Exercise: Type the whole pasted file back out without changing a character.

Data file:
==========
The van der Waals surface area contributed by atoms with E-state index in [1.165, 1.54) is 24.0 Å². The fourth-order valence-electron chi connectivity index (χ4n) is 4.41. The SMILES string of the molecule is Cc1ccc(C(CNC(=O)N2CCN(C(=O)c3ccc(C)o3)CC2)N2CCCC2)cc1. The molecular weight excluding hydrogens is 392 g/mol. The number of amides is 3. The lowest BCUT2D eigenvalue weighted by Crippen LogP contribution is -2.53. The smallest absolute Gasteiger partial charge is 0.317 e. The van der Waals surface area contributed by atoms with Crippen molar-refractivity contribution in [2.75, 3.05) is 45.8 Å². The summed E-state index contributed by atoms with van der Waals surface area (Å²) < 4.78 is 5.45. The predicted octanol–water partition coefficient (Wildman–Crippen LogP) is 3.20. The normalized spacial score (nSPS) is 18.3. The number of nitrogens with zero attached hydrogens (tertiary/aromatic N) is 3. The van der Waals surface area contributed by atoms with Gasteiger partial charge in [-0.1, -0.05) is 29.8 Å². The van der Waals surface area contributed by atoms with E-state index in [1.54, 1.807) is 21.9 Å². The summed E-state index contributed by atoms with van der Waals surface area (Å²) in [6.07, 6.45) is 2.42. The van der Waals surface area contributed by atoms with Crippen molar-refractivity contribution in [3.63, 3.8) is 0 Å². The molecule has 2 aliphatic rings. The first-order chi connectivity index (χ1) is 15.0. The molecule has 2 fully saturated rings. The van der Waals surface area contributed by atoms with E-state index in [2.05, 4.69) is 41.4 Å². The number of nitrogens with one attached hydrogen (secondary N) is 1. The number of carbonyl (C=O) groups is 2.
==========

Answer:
The van der Waals surface area contributed by atoms with E-state index in [1.165, 1.54) is 24.0 Å². The fourth-order valence-electron chi connectivity index (χ4n) is 4.41. The SMILES string of the molecule is Cc1ccc(C(CNC(=O)N2CCN(C(=O)c3ccc(C)o3)CC2)N2CCCC2)cc1. The molecular weight excluding hydrogens is 392 g/mol. The number of amides is 3. The lowest BCUT2D eigenvalue weighted by Crippen LogP contribution is -2.53. The smallest absolute Gasteiger partial charge is 0.317 e. The van der Waals surface area contributed by atoms with Crippen molar-refractivity contribution in [2.75, 3.05) is 45.8 Å². The summed E-state index contributed by atoms with van der Waals surface area (Å²) < 4.78 is 5.45. The predicted octanol–water partition coefficient (Wildman–Crippen LogP) is 3.20. The normalized spacial score (nSPS) is 18.3. The number of nitrogens with zero attached hydrogens (tertiary/aromatic N) is 3. The van der Waals surface area contributed by atoms with Gasteiger partial charge in [-0.1, -0.05) is 29.8 Å². The van der Waals surface area contributed by atoms with E-state index in [1.54, 1.807) is 21.9 Å². The summed E-state index contributed by atoms with van der Waals surface area (Å²) in [6.07, 6.45) is 2.42. The van der Waals surface area contributed by atoms with Crippen molar-refractivity contribution in [3.63, 3.8) is 0 Å². The molecule has 2 aliphatic rings. The first-order chi connectivity index (χ1) is 15.0. The molecule has 2 fully saturated rings. The van der Waals surface area contributed by atoms with E-state index in [2.05, 4.69) is 41.4 Å². The number of nitrogens with one attached hydrogen (secondary N) is 1. The number of carbonyl (C=O) groups is 2.